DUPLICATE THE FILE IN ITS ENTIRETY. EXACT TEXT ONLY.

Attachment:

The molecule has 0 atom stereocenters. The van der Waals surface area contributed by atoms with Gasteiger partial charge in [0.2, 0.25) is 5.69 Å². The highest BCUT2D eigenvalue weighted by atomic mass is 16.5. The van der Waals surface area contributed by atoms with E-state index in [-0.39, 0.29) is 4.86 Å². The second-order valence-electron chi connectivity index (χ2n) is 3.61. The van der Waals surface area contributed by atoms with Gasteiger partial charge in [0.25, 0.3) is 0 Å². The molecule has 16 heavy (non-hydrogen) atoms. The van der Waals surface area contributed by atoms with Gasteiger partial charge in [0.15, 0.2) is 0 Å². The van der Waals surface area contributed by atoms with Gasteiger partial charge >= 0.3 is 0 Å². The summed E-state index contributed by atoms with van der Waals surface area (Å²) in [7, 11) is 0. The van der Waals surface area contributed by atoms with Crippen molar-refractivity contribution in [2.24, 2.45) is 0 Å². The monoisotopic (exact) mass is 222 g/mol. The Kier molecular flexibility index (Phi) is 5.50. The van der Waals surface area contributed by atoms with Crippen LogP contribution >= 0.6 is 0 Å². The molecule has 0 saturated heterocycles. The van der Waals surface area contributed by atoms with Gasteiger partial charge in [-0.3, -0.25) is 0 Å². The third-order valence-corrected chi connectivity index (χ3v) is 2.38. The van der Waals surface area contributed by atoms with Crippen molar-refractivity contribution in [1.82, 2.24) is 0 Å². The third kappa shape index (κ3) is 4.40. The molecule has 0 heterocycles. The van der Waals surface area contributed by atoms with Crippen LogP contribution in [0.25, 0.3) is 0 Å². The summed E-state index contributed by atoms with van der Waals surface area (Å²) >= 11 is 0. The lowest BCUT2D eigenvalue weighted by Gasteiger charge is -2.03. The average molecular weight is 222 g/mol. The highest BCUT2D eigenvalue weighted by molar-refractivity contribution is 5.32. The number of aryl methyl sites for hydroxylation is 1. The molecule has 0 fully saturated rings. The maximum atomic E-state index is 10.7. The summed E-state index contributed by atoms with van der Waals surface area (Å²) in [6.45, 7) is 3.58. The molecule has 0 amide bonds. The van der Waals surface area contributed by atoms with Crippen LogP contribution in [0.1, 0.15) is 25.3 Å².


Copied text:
The molecule has 0 atom stereocenters. The van der Waals surface area contributed by atoms with Gasteiger partial charge in [0.2, 0.25) is 5.69 Å². The highest BCUT2D eigenvalue weighted by atomic mass is 16.5. The van der Waals surface area contributed by atoms with E-state index in [-0.39, 0.29) is 4.86 Å². The second-order valence-electron chi connectivity index (χ2n) is 3.61. The van der Waals surface area contributed by atoms with Gasteiger partial charge in [0.25, 0.3) is 0 Å². The molecule has 16 heavy (non-hydrogen) atoms. The van der Waals surface area contributed by atoms with Gasteiger partial charge in [0.15, 0.2) is 0 Å². The van der Waals surface area contributed by atoms with Gasteiger partial charge >= 0.3 is 0 Å². The summed E-state index contributed by atoms with van der Waals surface area (Å²) in [7, 11) is 0. The van der Waals surface area contributed by atoms with Crippen molar-refractivity contribution in [2.24, 2.45) is 0 Å². The monoisotopic (exact) mass is 222 g/mol. The Kier molecular flexibility index (Phi) is 5.50. The van der Waals surface area contributed by atoms with Crippen LogP contribution >= 0.6 is 0 Å². The molecule has 0 saturated heterocycles. The van der Waals surface area contributed by atoms with Gasteiger partial charge in [-0.3, -0.25) is 0 Å². The third-order valence-corrected chi connectivity index (χ3v) is 2.38. The van der Waals surface area contributed by atoms with Crippen molar-refractivity contribution in [1.82, 2.24) is 0 Å². The third kappa shape index (κ3) is 4.40. The molecule has 0 heterocycles. The van der Waals surface area contributed by atoms with Crippen LogP contribution in [0.25, 0.3) is 0 Å². The summed E-state index contributed by atoms with van der Waals surface area (Å²) >= 11 is 0. The lowest BCUT2D eigenvalue weighted by Gasteiger charge is -2.03. The average molecular weight is 222 g/mol. The highest BCUT2D eigenvalue weighted by molar-refractivity contribution is 5.32. The number of aryl methyl sites for hydroxylation is 1. The molecule has 0 fully saturated rings. The maximum atomic E-state index is 10.7. The summed E-state index contributed by atoms with van der Waals surface area (Å²) in [6.45, 7) is 3.58. The molecule has 0 amide bonds. The van der Waals surface area contributed by atoms with Crippen LogP contribution in [0.1, 0.15) is 25.3 Å².